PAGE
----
The United States Attorney’s Office is joined in making today’s announcement by Chris Briese, Special Agent in Charge of the Federal Bureau of Investigation (FBI), Charlotte Division, and Jeannine A. Hammett, Special Agent in Charge of the Internal Revenue Service (IRS) – Criminal Investigation Division (CID). Holmes and Pace pled guilty to the charges in a criminal bill of information filed on May 19, 2010. According to the bill of information, in or about November 2005 Holmes and Pace discovered that they could embezzle client funds from the escrow account – at least initially – without any customer discovering the embezzlement and without any noticeable effect on operations. Over time, Holmes and Pace, assisted by another defendant not yet sentenced, embezzled substantial amounts of money for, among other things, real estate investments, a box suite for Carolina Panthers football games, personal loans, and a loan for Holmes’ daughter and son-in-law to purchase a house. When the scheme collapsed in or about July 2008, it caused losses to clients and insurers of approximately $2.4 million.

In pronouncing the sentences, Judge Cogburn stressed that the sentences were only as low as they were because the defendants self-reported the fraud, believing it was unknown to the government. Holmes and Pace will be allowed to self report to begin service of their prison terms once the Federal Bureau of Prisons has designated the facilities at which they will serve their respective sentences. All federal prison sentences are served without the possibility of parole.

The investigation was led by the FBI and IRS-CID. The prosecution for the government was handled by Assistant U.S. Attorney Kurt W. Meyers of the U.S. Attorney’s Office in Charlotte.

If you have information that might be helpful in this case in identifying the motives behind the actions taken by Holmes or Pace…please share.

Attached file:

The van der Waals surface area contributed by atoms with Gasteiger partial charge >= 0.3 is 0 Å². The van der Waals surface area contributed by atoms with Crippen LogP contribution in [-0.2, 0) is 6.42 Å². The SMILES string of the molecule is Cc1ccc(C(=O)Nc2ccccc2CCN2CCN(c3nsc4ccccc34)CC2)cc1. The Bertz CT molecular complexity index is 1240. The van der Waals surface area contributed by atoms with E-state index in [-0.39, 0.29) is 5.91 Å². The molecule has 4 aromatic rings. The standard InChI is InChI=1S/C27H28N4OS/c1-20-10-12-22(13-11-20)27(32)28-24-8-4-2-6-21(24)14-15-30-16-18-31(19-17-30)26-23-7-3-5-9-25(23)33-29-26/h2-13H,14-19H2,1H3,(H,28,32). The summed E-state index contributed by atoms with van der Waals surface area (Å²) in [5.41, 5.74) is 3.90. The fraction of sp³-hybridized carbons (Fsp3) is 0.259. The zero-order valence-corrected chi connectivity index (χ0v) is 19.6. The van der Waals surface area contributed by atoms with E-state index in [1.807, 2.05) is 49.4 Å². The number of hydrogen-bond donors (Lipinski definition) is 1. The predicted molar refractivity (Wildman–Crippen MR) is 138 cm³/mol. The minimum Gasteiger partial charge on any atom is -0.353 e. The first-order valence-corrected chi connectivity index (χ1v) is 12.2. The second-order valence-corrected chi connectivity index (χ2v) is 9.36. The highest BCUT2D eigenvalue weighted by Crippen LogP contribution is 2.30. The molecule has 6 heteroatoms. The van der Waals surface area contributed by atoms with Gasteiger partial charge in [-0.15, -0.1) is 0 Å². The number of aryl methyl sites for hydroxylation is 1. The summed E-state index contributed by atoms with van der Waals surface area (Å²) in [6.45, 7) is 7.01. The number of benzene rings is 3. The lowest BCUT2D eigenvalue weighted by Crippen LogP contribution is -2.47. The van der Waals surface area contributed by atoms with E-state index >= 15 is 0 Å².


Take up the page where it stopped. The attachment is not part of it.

YOUR COMMENTS ARE WELCOME!


Burr Oak Cemetery ex-director – Carolyn Towns – sentenced to 12 Years in Prison! What did she do and Why? Comments are welcome!

July 10, 2011

Perhaps now this chapter of the history of Burr Oak Cemetery located outside of Chicago can be put to rest – much like people would want for those buried there.  Unfortunately Burr Oak, at least in recent day, has been anything but a place of rest rather it was a place where hundreds of graves were dug up and resold.

The former director of a Chicago-area cemetery Carolyn Towns, 51, who ran the Burr Oak Cemetery when the allegations surfaced in 2009, was sentenced to 12 years in prison after she pleaded guilty to all charges against her, including dismembering a human body and theft from a place of worship, according to state prosecutors in Cook County, Illinois.

WHAT DID THEY DO?

In an effort to sell more property (grave spaces) prosecutors allege the grave diggers would exhume bodies, crushing vaults and caskets before dumping human remains at the cemetery’s trash site.  They then would  “double stack” graves, in other words  they would bury existing remains deeper into the ground before placing new remains in the same grave site.